This material belongs to: BBC.
The son of South Africa’s President Jacob Zuma has denied involvement in alleged corruption despite his links with controversial businessmen.
Leaked emails about links between President Zuma’s family and the Guptas have resulted in an investigation into possible political influence.
President Zuma and the Gupta family have repeatedly denied wrongdoing.
In an exclusive interview with the BBC’s Milton Nkosi, Duduzane Zuma said his ties with the wealthy Gupta family were down to nothing more than him being “a likeable guy”.
“I don’t think they wanted anything from me,” he said, adding: “They liked me. As I liked them.”
Duduzane Zuma, who is one of the South African president’s 21 children, insisted that he was “not corrupt”.
“I’ve not involved myself in any corrupt practice, in any corrupt business,” he said.
Members of the Gupta family are accused of using their connections with the president to try to influence political decisions.
They say the email leaks were “politically inspired”.
Bond with ‘brothers’ cannot be denied
This denial is significant and it does not seem to be isolated. On Thursday, President Jacob Zuma, while answering questions in a raucous parliament session, opened his address by “categorically” denying that he ever asked anyone in government to award contracts to his people.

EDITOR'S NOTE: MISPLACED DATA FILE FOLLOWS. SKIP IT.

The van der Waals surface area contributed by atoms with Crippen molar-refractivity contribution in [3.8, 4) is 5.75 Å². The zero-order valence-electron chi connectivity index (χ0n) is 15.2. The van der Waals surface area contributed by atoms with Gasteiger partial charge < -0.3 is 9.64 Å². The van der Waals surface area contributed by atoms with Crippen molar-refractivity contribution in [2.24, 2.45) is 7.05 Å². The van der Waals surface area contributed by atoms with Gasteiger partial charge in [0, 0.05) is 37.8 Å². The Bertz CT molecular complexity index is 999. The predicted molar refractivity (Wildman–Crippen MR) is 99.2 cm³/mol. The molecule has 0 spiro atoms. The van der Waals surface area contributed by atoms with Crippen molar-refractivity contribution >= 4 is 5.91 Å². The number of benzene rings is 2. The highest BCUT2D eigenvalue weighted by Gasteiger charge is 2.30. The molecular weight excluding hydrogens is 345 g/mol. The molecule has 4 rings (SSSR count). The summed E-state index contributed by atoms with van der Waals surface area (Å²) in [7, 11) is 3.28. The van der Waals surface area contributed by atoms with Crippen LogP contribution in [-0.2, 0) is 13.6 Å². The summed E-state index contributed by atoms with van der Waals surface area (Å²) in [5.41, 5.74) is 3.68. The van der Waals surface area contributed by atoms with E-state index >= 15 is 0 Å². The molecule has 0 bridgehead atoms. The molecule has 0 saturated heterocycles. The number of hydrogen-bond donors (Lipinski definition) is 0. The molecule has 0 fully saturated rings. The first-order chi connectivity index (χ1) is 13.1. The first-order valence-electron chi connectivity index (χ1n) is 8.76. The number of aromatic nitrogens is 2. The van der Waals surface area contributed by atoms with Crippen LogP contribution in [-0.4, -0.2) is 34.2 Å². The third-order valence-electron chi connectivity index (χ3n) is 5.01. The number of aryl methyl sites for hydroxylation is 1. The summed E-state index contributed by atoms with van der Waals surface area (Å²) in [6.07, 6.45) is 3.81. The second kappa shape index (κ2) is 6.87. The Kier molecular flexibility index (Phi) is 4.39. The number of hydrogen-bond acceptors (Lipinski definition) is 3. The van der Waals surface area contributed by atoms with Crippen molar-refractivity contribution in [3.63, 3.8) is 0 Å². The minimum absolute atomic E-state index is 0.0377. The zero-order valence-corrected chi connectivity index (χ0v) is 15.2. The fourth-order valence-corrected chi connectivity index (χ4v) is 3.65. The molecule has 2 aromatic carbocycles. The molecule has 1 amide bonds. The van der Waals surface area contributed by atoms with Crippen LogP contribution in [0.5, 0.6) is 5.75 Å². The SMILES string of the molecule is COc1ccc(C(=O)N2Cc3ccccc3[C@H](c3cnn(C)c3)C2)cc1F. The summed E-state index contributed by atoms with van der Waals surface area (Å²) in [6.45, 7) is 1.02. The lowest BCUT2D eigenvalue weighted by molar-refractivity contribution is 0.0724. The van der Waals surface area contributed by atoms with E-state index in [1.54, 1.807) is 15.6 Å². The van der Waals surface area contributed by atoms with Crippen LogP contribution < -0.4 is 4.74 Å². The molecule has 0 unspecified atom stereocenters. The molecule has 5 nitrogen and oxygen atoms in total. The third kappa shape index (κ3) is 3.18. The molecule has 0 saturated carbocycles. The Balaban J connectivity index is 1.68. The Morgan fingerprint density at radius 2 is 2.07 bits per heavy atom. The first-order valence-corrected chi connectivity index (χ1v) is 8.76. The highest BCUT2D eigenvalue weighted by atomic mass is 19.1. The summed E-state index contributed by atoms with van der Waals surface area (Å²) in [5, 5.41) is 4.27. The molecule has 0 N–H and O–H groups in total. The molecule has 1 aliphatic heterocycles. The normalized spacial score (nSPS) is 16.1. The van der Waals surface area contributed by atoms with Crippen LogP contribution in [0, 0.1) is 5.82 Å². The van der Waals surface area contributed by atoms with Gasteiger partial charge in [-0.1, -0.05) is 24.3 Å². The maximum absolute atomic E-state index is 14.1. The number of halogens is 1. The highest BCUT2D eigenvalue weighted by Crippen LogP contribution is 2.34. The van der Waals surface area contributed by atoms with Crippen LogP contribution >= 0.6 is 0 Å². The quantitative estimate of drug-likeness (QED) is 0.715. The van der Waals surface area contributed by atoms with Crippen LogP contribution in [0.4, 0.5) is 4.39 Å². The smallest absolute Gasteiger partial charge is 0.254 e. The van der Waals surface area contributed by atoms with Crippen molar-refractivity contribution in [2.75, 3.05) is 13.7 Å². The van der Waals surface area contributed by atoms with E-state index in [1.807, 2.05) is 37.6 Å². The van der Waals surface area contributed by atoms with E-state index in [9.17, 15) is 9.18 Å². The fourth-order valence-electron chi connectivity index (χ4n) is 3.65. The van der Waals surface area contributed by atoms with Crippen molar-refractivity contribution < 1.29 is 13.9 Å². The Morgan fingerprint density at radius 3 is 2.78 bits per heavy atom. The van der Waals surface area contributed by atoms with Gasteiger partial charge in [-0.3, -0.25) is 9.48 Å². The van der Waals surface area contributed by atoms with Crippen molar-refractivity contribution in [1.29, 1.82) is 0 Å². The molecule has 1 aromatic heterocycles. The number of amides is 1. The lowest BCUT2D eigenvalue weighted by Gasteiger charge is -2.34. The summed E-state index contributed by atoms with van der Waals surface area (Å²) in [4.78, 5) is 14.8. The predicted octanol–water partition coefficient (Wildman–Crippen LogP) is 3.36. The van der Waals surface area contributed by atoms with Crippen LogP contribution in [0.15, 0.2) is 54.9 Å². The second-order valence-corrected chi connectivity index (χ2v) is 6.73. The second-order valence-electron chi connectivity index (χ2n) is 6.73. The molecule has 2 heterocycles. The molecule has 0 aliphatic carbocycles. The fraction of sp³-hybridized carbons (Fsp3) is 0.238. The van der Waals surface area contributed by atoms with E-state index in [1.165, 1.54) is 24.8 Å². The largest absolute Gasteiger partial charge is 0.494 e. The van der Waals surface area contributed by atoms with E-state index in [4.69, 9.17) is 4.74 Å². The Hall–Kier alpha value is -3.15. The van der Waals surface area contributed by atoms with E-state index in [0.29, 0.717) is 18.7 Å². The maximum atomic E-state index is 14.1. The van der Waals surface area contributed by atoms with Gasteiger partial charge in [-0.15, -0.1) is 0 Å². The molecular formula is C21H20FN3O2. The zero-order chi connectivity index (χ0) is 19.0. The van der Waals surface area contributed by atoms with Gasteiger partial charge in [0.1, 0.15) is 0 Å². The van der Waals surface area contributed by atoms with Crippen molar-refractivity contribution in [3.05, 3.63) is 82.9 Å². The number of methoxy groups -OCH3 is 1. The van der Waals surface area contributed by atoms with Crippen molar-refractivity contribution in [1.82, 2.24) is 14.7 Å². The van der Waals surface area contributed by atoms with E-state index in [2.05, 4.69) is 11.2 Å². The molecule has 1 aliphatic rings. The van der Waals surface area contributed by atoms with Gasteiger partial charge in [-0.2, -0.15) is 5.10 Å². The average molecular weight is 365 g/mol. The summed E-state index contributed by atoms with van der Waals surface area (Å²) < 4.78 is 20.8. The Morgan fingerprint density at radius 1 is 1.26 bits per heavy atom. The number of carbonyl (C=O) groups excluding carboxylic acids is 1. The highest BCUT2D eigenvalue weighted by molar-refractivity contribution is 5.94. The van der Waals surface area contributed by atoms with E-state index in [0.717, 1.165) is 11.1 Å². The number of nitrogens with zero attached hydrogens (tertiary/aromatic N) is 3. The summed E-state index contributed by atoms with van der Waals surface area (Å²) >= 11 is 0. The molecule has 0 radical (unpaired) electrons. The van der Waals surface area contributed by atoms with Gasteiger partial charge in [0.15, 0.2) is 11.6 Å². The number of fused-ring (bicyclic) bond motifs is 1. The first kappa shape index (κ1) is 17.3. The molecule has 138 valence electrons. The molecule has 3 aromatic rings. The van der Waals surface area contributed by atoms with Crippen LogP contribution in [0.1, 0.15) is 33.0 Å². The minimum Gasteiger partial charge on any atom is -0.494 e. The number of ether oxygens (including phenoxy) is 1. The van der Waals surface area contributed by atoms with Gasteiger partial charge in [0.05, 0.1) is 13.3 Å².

Duduzane Zuma has strong ties with the Guptas. He is their neighbour in Johannesburg’s affluent Saxonwold suburb and still refers to them as his “brothers”. Therefore the strong bond cannot be denied.
The question that remains is whether the denial will make these allegations go away?
It seems to me that even though he said he cannot wait to clear his name in the much anticipated judicial commission of inquiry into State Capture, which will investigate alleged corrupt government contracts – he will need much more in the way of evidence than his disarming charisma.
The African National Congress (ANC) has said that the allegations of corrupt links exposed in the leaked emails have brought President Zuma’s credibility into question.
The ANC has governed South Africa since the end of white-minority rule in 1994.
Since taking office in 2009, President Zuma has faced allegations that his close links to the Gupta family have been used to influence the appointment of key ministers.